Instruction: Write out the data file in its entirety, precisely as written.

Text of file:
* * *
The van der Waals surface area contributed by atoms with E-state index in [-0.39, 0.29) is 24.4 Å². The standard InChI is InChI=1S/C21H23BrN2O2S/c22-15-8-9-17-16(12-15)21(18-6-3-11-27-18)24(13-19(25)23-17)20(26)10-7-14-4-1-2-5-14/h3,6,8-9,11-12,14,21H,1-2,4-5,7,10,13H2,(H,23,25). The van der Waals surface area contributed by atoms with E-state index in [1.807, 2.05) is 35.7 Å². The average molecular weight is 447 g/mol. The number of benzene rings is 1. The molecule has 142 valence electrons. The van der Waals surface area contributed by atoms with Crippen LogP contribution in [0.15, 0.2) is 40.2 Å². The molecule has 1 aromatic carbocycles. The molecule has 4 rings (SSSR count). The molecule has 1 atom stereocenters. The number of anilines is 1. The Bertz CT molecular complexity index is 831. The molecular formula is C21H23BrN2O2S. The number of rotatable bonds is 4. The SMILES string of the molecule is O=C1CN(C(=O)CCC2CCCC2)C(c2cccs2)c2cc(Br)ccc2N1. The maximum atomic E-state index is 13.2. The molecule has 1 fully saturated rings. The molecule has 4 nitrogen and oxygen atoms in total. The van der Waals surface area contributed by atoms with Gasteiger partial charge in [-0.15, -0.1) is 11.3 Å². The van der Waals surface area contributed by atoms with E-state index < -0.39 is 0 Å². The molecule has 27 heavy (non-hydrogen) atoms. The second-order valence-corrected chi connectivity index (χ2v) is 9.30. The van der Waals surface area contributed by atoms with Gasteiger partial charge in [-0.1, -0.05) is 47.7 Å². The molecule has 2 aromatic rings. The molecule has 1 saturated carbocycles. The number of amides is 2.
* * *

The van der Waals surface area contributed by atoms with E-state index in [-0.39, 0.29) is 24.4 Å². The standard InChI is InChI=1S/C21H23BrN2O2S/c22-15-8-9-17-16(12-15)21(18-6-3-11-27-18)24(13-19(25)23-17)20(26)10-7-14-4-1-2-5-14/h3,6,8-9,11-12,14,21H,1-2,4-5,7,10,13H2,(H,23,25). The van der Waals surface area contributed by atoms with E-state index in [1.807, 2.05) is 35.7 Å². The average molecular weight is 447 g/mol. The number of benzene rings is 1. The molecule has 142 valence electrons. The van der Waals surface area contributed by atoms with Crippen LogP contribution in [0.15, 0.2) is 40.2 Å². The molecule has 1 aromatic carbocycles. The molecule has 4 rings (SSSR count). The molecule has 1 atom stereocenters. The number of anilines is 1. The Bertz CT molecular complexity index is 831. The molecular formula is C21H23BrN2O2S. The number of rotatable bonds is 4. The SMILES string of the molecule is O=C1CN(C(=O)CCC2CCCC2)C(c2cccs2)c2cc(Br)ccc2N1. The maximum atomic E-state index is 13.2. The molecule has 1 fully saturated rings. The molecule has 4 nitrogen and oxygen atoms in total. The van der Waals surface area contributed by atoms with Gasteiger partial charge in [-0.15, -0.1) is 11.3 Å². The van der Waals surface area contributed by atoms with E-state index < -0.39 is 0 Å². The molecule has 27 heavy (non-hydrogen) atoms. The second-order valence-corrected chi connectivity index (χ2v) is 9.30. The van der Waals surface area contributed by atoms with Gasteiger partial charge in [-0.1, -0.05) is 47.7 Å². The molecule has 2 aromatic rings. The molecule has 1 saturated carbocycles. The number of amides is 2.